Derryn Hinch leaves court in 2013, where he faced a contempt charge for breaching a suppression order (Image: AAP/Julian Smith)

Thanks to Derryn Hinch and a trio of Morrison government ministers, the law of contempt of court — relatively obscure everywhere else — is a bit of a big deal in Victoria.

Hinch alone has three contempt convictions from Victoria’s courts.

In 2017, the ministers Greg Hunt, Michael Sukkar and Alan Tudge only avoided contempt charges by offering grovelling apologies. Tudge was just last week told in no uncertain terms by the Federal Court that his flagrant disobedience of its orders placed him in contempt of court again.

Contempt’s local celebrity status and the fact that government ministers don’t seem to know what it is, may be why the Victorian Law Reform Commission was tasked with modernising the law governing it.

But in the process, I think it’s missed the central point.

The VLRC’s commission to look closely at contempt was part of the Andrews’ government’s push to do something about Victoria’s reputation for having Australia’s worst record on open justice: the principle that the workings of the legal system, specifically courts, be held open to public view.

I have written previously about how the government’s attempt to make life easier for sexual assault victims who want to tell their stories has achieved the exact opposite outcome. Well, if the VLRC’s recommendations on contempt are adopted, same mistake.

The key recommendation appears logical at first glance: to put all of the law of contempt of court into a single act of parliament, so that everyone can easily see what is or isn’t lawful. At present, contempt is a creature of the common law, made and constantly adjusted by judges. To work out what it is, you have to read a lot of judgments and pick through the Latin maxims.

The common law has always said that courts have an inherent power to protect their own integrity, recognising that that is essential to society’s respect for the rule of law. The courts have done so by reserving the right to call out, prosecute and punish behaviour that would (if not shut down) bring them, and justice, into popular contempt.

This has been broken down over the centuries into various categories of contemptuous conduct. The most well-known are contempt in the face of the court (being rude to judges); sub judice contempt (prejudicing upcoming trials, for example by publishing allegations as fact); disobeying court orders; and scandalising the court (like when government ministers publicly say that judges are soft on crime).

It can be an extremely tricky business working out whether any particular act falls on the right or wrong side of the contempt line, because contempt is subjective and discretionary, and human behaviour infinitely varied. The consequences can be extreme; because it’s a common law offence, there is no limit to the punishments a court can impose, in fines or jail times. Consequently, the outcomes can be arbitrary.

The VLRC’s answer is to encode the rules entirely, detailing exactly what will constitute contempt and what the maximum penalties for contravention will be. It explains across hundreds of pages why that would be a very good thing.

I don’t think so, however. Contempt has always been understood by the courts because of its unique status as an inherent and undefined power, to be a weapon held closely in reserve.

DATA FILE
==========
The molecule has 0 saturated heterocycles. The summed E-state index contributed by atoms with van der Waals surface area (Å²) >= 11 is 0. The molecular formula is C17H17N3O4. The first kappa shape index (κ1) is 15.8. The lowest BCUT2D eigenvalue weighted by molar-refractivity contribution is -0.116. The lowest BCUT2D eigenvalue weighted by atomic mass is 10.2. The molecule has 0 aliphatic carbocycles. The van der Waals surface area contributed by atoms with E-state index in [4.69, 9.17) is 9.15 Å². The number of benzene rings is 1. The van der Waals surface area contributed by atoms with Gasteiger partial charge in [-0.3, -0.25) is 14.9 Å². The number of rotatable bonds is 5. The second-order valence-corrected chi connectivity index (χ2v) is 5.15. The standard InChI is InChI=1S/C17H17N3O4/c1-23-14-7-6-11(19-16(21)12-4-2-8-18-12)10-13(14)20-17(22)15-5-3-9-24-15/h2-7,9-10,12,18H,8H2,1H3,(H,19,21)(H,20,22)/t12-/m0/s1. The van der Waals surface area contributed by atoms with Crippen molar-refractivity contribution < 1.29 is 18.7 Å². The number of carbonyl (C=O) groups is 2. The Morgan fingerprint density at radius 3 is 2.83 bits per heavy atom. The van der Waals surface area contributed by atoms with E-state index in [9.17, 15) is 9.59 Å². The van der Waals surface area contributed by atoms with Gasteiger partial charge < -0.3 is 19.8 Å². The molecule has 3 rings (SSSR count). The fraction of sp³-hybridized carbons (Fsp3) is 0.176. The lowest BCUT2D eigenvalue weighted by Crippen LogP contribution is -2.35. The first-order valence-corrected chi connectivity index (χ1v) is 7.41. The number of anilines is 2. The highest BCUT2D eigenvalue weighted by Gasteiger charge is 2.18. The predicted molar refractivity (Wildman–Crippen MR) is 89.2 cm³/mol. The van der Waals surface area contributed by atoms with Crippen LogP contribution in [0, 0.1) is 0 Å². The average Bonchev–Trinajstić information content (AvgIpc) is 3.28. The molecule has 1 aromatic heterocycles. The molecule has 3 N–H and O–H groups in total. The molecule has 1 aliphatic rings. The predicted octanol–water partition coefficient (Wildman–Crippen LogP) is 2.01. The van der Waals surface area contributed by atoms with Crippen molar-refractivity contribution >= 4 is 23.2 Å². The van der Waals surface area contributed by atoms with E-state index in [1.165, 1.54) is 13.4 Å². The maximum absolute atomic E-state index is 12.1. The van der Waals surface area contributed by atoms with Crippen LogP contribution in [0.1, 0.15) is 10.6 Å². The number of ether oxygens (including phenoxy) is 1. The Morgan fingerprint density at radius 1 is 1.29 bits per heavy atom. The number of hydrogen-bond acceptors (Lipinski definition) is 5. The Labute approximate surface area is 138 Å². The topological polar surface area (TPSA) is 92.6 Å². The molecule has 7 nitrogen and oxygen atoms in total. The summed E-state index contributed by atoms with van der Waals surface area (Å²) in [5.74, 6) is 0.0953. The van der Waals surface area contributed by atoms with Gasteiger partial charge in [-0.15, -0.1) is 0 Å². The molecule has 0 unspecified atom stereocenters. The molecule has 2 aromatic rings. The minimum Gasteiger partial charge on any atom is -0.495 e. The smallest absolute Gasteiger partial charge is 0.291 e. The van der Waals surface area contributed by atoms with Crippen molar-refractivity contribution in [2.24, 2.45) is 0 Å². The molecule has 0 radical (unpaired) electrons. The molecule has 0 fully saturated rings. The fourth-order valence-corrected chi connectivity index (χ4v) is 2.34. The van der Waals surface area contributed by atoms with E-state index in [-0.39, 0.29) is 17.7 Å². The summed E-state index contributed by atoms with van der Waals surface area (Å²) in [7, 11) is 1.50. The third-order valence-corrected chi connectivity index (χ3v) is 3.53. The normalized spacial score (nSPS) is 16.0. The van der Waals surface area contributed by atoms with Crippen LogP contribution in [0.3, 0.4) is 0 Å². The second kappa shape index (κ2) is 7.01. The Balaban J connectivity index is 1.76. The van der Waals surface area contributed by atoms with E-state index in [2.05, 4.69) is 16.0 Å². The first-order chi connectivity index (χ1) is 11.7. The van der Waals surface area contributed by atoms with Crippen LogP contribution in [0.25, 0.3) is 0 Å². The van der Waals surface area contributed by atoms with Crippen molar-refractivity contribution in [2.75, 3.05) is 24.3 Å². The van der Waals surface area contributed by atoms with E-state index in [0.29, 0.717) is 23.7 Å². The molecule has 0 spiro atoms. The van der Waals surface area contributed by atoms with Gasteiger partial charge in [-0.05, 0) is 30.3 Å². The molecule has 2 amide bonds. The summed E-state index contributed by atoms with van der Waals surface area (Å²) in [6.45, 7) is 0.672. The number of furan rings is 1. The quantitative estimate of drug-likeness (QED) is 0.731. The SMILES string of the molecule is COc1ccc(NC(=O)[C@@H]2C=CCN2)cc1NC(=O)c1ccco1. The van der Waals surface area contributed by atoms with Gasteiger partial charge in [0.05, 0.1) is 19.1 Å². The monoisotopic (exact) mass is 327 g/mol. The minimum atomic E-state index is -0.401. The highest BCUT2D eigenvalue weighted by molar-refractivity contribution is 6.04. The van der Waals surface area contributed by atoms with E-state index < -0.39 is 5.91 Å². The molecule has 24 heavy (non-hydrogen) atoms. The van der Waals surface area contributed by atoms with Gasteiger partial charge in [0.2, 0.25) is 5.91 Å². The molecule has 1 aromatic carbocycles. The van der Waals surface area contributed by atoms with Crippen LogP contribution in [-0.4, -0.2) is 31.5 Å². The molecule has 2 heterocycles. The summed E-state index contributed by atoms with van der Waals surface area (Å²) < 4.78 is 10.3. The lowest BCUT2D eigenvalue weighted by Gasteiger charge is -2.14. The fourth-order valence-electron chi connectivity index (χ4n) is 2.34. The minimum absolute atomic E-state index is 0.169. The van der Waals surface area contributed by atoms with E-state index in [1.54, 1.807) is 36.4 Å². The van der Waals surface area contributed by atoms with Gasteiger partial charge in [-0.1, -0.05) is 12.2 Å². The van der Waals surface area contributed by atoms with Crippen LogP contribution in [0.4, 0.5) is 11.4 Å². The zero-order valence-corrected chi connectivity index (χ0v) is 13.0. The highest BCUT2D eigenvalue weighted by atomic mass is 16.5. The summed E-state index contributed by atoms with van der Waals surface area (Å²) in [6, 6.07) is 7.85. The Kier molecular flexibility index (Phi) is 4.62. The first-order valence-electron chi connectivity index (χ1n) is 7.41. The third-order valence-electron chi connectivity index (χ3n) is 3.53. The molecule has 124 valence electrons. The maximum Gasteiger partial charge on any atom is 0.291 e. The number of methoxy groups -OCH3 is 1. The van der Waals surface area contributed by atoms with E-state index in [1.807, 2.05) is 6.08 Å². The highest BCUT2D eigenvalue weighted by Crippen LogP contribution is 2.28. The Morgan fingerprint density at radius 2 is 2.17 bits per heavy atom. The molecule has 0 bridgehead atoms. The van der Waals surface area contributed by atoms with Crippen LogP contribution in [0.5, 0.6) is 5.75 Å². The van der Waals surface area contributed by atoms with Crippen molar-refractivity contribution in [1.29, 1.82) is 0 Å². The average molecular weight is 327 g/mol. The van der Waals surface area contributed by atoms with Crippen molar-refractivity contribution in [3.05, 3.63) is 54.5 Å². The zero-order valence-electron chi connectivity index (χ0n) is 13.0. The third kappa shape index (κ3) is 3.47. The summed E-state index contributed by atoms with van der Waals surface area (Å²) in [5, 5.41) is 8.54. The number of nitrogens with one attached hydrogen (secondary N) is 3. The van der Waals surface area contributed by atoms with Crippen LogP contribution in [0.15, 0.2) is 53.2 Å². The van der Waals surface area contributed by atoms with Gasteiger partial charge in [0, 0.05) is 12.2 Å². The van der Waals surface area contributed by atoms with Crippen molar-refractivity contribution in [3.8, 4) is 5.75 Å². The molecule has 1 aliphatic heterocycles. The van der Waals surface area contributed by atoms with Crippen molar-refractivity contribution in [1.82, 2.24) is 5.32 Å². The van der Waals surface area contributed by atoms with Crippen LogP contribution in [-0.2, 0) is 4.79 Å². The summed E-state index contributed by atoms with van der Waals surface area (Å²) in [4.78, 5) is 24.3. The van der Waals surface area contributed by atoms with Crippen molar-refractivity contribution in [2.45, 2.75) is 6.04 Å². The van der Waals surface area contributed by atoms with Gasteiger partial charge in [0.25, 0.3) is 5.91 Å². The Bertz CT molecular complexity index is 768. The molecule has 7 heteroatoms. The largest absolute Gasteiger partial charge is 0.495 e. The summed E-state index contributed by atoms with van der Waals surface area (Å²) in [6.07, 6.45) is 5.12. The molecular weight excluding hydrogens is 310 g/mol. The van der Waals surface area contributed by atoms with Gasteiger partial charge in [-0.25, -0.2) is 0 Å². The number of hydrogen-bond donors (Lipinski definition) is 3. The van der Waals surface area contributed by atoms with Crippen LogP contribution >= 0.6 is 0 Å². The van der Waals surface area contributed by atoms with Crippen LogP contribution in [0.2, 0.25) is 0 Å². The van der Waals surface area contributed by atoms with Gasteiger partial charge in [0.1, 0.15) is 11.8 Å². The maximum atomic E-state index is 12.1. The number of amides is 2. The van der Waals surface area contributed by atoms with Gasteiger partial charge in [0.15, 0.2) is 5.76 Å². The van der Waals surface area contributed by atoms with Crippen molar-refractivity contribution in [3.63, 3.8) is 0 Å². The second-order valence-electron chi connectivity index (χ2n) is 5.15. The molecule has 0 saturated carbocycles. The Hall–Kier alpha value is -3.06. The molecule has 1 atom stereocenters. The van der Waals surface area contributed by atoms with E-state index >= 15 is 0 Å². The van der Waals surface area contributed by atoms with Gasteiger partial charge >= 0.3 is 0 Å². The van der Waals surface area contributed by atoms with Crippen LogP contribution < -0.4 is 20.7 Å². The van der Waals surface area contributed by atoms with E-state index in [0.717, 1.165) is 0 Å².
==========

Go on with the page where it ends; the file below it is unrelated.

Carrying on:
Historically, it has been rarely deployed and, for the most part, with caution. Like the nuclear deterrent, its real power derives from its non-use.

Taking contempt from the cupboard at the back of the judges’ chambers and converting it into legislated form would fundamentally shift its nature and status, to just another set of crimes.

While that may sound unexceptional and in fact rationally modern, the logic really fails to appreciate the inherent fragility of our courts and the system of justice that they administer and defend.

The courts, like all institutions of authority, derive their power from a combination of convention and unspoken threat. All such institutions — government, police, army, parking ranger — have no other source of compulsion. If we call their bluff, and they’re not prepared to shoot all of us, they fall (see: people power, Philippines, 1986).

The courts hold a unique position, at the apex of our system of government, being the arm that has the final say on everything and the ultimate arbiter of justice. Their awesome power requires more than just our tacit agreement to maintain their standing and our faithful obedience to their determinations.

It would be a mistake to strip the courts of their power to protect themselves. I appreciate that the VLRC’s recommendations aim to leave the power of enforcement in the courts’ hands, but subject to the legislation’s prescriptions. However, rules once enshrined become fixed, and cannot readily adapt to changing times. Social media, true crime podcasts, politicians who believe they are above the law; these are all newish developments to which the law is having to rapidly adapt.

The idea that judges should be left with the unrestricted power to decide what conduct constitutes contempt and how it should be punished, may sound anachronistic and the Victorian parliament will probably agree with the VLRC’s view that it is.

Personally, I think it’s based on assumptions about the robustness of our legal system which no longer hold up.

It’s worth keeping in mind how many conventions of democracy and the rule of law that have been, and are being, thoroughly trashed in the Western world as we speak.

I’d be very slow to reduce the courts’ power to protect themselves and, by extension, us all.

Peter Fray

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Peter Fray
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